Do you know your rights?
Do all women have access to their rights in India? Veena, a senior advocate from Chandigarh, says: “It is difficult for most women to learn and demand what is rightfully theirs.The Constitution and a variety of laws guarantee right to equality, right to life, right to employment, right to a violence-free life but women are not yet equipped to be independent and in control.”
Activists agree that it is seldom easy for a woman to file a complaint. When she files a complaint with the police or court against her husband, she has to be prepared to be served with a divorce petition. While the case continues to collect dust under the ‘Protection of Women from Domestic Violence Act 2005’, the real victims of domestic violence end up losing precious time, money and emotional energy fighting, just to hold their heads above the water.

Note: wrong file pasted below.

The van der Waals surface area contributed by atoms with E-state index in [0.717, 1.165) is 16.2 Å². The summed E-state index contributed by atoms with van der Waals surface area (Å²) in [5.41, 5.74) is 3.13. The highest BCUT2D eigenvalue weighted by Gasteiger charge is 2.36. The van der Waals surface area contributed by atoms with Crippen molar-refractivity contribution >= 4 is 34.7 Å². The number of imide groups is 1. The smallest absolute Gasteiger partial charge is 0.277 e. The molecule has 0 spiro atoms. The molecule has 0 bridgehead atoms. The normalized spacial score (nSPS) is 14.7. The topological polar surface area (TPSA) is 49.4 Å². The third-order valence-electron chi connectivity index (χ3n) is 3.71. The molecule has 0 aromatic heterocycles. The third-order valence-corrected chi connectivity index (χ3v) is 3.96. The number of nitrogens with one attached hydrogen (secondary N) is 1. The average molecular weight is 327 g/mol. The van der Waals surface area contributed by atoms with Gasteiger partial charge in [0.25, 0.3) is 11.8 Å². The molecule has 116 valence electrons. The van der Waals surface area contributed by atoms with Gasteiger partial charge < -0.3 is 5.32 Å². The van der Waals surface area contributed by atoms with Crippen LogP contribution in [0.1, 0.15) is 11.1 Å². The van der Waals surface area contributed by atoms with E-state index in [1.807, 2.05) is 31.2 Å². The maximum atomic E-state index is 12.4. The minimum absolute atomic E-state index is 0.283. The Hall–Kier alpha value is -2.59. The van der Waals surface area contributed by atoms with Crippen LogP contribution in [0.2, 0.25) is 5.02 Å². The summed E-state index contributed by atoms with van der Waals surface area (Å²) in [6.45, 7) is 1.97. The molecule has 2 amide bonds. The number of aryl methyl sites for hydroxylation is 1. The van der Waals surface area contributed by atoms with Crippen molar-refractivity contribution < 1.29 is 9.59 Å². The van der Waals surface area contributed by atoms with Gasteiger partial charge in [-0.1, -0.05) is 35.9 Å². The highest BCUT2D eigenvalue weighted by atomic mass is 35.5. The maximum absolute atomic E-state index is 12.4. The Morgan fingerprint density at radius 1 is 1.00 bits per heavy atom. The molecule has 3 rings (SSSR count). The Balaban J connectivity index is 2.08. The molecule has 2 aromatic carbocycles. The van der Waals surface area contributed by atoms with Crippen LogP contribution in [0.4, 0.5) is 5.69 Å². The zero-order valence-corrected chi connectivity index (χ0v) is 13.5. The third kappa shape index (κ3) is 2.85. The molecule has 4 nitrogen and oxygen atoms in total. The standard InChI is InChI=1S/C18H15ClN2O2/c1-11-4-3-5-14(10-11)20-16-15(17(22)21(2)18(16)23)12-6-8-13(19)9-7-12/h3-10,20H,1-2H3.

With cases of s*xual harassment at the workplace, women are afraid to approach a senior for help for fear of a bad reputation, etc.
Young girls from backward districts in India are often moved from state to state as domestic help. Despite child labour being listed under the Indian Penal Code as a crime, does it stop the abuse?
The Immoral Traffic Act says only a brothel owner or a person living on the wages of a s*x worker can be prosecuted, but we find there are scores of women s*x workers being arrested.
Despite having the Dowry Prohibition Act, women report that ‘Streedhan’ is never in their possession.
Anna T, a software professional involved in Corporate Social Responsibility initiatives, says that women only seek the help of the judicial system when left with no choice. Highly qualified women employees in the IT industry put off motherhood for fear of receiving the pink slip. Does this mean that women must give up their statutory rights? “No,” says Haseena, an acid victim who got justice after a long legal battle, “the fight for rights must go on.”